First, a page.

Summer 2024: political change signals opportunity

2024 is undoubtedly the year of the election. More than 40% of the world’s population will vote in some form of democratic (or faux-democratic) process this year. Perhaps in the UK we should be thankful our contest is essentially between two fundamentally decent centrists – albeit both of whom are having to manage noisy extremes on their parties’ fringes. Meanwhile, Europe has started embracing some of those extremes and the US becomes increasingly more polarised, as other parts of the world lean ever more towards autocracy.

It’s very common to be asked “how’s business?” or “how’s the market?”. For the past 7 or 8 years I have found my response starting with “despite…” This could be followed by Brexit, political turmoil, inflation, interest rates, Ukraine, China, the Middle East, etc.

Indeed, “despite” this conveyor belt of adversity, the UK economy flirted only briefly with a recession, the stock market is emerging strongly after a prolonged lacklustre period, and the domestic housing market has continued its relentless rise, only slipping back over an 18-month period before picking up again recently. Unemployment is near rock-bottom, and inward investment to the UK and GDP growth are arguably outperforming our main European competitors.

Yet despite (that word again) the relatively benign economic backdrop, the prime London residential market has been a disappointing performer throughout the past decade – in large part due to the actions of politicians. The upper end of the residential market has been hammered by tax changes which began back in 2012 but have gathered pace since. This is in no way unique to the UK; residential property prices are a political headache in much of the developed world today.


As we prepare for the new British Government to take office next month, we feel taxation on property is at its limits in its current format, particularly given the widely anticipated abolition of non-dom status. It’s clear that the UK needs more housing at affordable prices relative to earnings – and its’ worth being reminded that the UK national average house price is currently circa £300k. A Labour administration with a large majority, acting with ambition and purpose, could drive a bulldozer through our rigid planning laws and kickstart a national housebuilding programme which traditionally Tory-voting NIMBYs have frustrated. This would address the fundamental need and hopefully turn the spotlight away from a minority sector of super high-value properties that raise a relatively modest sum of tax and which would be of little impact relative to the problem, even if they were to be halved in value.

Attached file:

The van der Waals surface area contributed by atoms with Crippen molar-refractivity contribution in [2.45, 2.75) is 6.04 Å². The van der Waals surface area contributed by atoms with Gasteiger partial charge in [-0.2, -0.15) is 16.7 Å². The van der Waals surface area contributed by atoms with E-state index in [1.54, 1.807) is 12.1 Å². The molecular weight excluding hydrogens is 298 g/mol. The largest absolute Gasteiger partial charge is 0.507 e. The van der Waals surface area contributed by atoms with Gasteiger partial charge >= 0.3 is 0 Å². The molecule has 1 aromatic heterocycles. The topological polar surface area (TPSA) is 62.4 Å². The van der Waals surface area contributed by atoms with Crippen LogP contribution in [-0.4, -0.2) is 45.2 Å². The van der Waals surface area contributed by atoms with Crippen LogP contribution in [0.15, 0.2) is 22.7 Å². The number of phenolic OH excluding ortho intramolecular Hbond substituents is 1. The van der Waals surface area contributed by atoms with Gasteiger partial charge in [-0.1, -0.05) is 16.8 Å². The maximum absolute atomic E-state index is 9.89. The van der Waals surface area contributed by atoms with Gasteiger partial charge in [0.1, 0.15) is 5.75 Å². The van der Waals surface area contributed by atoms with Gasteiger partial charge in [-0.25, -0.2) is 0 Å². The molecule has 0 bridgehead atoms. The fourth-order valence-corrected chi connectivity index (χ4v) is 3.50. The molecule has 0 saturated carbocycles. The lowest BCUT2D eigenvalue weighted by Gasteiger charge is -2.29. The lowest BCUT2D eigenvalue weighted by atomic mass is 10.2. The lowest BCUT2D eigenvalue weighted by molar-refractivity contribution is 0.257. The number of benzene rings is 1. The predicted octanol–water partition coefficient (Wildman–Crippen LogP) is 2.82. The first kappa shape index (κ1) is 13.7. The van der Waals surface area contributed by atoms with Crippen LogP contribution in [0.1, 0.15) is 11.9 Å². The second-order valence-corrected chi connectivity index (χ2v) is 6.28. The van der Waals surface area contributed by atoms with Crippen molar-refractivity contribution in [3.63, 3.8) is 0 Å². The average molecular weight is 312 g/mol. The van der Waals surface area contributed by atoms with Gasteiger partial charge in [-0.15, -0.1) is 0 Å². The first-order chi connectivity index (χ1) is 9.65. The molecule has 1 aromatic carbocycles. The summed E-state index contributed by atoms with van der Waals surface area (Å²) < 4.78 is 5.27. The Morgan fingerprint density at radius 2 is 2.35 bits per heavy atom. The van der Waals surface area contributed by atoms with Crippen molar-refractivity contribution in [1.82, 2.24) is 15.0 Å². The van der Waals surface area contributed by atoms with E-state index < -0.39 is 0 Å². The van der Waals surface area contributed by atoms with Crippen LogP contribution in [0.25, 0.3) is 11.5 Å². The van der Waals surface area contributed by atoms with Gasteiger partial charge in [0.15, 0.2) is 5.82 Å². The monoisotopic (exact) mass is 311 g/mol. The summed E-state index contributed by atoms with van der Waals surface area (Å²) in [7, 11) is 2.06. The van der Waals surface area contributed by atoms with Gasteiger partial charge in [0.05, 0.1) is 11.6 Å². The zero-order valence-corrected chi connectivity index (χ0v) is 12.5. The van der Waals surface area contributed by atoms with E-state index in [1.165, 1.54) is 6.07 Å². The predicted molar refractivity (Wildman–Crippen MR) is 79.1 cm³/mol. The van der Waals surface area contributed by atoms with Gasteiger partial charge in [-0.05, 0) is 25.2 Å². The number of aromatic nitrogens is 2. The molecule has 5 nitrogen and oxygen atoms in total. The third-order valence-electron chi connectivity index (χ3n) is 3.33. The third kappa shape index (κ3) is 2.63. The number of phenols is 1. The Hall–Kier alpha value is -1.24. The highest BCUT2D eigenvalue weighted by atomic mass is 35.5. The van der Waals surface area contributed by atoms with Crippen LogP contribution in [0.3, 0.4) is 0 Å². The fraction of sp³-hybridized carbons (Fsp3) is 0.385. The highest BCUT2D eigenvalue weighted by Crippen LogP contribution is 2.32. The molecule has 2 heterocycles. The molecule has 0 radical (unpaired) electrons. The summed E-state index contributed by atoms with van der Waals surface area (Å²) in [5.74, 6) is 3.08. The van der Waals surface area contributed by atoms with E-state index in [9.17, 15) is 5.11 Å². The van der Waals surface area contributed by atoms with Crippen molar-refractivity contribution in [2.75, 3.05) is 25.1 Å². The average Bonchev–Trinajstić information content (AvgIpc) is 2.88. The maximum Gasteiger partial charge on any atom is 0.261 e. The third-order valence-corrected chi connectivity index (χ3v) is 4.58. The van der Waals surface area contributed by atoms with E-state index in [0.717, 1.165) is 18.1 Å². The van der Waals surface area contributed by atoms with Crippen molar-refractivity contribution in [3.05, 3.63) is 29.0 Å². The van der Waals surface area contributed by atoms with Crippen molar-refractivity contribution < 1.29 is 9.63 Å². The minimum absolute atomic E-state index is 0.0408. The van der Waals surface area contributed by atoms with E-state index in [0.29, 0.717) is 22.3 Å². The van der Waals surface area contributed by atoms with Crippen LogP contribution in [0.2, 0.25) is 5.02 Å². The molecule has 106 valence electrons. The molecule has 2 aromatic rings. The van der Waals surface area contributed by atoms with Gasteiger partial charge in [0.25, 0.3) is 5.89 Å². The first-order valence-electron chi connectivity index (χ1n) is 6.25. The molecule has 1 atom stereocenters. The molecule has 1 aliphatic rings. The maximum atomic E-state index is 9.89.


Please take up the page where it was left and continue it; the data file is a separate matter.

Source: Savills Reasearch

For those looking for value, prime central London prices – more so in the £2m to £5m bracket – now feel genuinely discounted after 10 years of zero growth, cumulative inflation amounting to around 26%, and an exodus of buy-to-let investors. Recent sharp increases in rents (up around 38% across central London over the past decade), with further upward pressure likely for some time to come, point towards a healthy yield carry, once interest rates start to fall as expected.


Upper Berkley Street

Despite the changing political landscape, the Obbard and Obespoke teams are looking ahead to a summer of high activity as we complete several stunning homes and embark on a major new project in central London. New buyer mandates have picked up noticeably and we are continuing to exploit the rental market to our clients’ benefit.

Our branded hoarding has just gone up at 27 Upper Berkeley St W1 – a prominent Grade II-listed corner property which we’re redeveloping for combined residential and retail use. Brilliantly located between Portman Square and Marble Arch, the building had fallen into dilapidation in recent years but has huge potential. The owners selected Obbard not only for our specialist capabilities in listed and historic architecture, but also our track record in adding significantly to both asset value and rental premium. We’re scheduled to complete the work in spring 2025, after which we’ll take on responsibility for the site’s long-term rental and asset management.



And finally… We’ve been delighted to welcome Luciana Palmisano to the Obbard team since our last news update. Luciana has taken on a key role in our business development operations and is working alongside the directors to identify new projects and opportunities for clients. A native of Sydney, Australia, and now based in London, she has also lived in Hong Kong, Japan and France, and has particular expertise in assisting buyers from the Far East looking to invest in and develop properties in the UK. So, if you’re considering your next transaction, or would like to know how Obbard could help you with your existing ownership, do drop Luciana an email (

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